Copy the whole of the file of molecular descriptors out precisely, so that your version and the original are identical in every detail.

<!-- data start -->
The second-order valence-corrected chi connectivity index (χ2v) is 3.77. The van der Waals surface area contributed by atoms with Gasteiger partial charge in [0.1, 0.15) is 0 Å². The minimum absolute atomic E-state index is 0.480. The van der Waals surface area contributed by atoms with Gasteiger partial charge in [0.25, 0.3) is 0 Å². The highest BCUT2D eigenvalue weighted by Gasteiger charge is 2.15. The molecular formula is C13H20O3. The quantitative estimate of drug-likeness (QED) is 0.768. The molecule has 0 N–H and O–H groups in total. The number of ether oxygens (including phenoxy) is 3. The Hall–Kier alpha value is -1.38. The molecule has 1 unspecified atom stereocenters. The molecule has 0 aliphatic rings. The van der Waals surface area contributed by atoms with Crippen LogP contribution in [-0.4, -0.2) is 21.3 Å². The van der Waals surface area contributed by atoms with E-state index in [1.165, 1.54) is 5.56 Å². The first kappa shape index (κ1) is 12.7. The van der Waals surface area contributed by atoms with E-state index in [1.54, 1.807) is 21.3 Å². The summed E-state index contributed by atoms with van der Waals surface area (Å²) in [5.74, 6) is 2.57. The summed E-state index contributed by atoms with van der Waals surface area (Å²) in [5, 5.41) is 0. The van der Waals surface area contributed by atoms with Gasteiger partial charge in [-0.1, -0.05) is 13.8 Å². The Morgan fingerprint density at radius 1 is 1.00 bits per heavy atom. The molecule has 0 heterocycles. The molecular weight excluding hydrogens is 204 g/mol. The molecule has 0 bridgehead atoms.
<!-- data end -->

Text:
The second-order valence-corrected chi connectivity index (χ2v) is 3.77. The van der Waals surface area contributed by atoms with Gasteiger partial charge in [0.1, 0.15) is 0 Å². The minimum absolute atomic E-state index is 0.480. The van der Waals surface area contributed by atoms with Gasteiger partial charge in [0.25, 0.3) is 0 Å². The highest BCUT2D eigenvalue weighted by Gasteiger charge is 2.15. The molecular formula is C13H20O3. The quantitative estimate of drug-likeness (QED) is 0.768. The molecule has 0 N–H and O–H groups in total. The number of ether oxygens (including phenoxy) is 3. The Hall–Kier alpha value is -1.38. The molecule has 1 unspecified atom stereocenters. The molecule has 0 aliphatic rings. The van der Waals surface area contributed by atoms with Crippen LogP contribution in [-0.4, -0.2) is 21.3 Å². The van der Waals surface area contributed by atoms with E-state index in [1.165, 1.54) is 5.56 Å². The first kappa shape index (κ1) is 12.7. The van der Waals surface area contributed by atoms with E-state index in [1.54, 1.807) is 21.3 Å². The summed E-state index contributed by atoms with van der Waals surface area (Å²) in [5.74, 6) is 2.57. The summed E-state index contributed by atoms with van der Waals surface area (Å²) in [5, 5.41) is 0. The van der Waals surface area contributed by atoms with Gasteiger partial charge in [-0.1, -0.05) is 13.8 Å². The Morgan fingerprint density at radius 1 is 1.00 bits per heavy atom. The molecule has 0 heterocycles. The molecular weight excluding hydrogens is 204 g/mol. The molecule has 0 bridgehead atoms.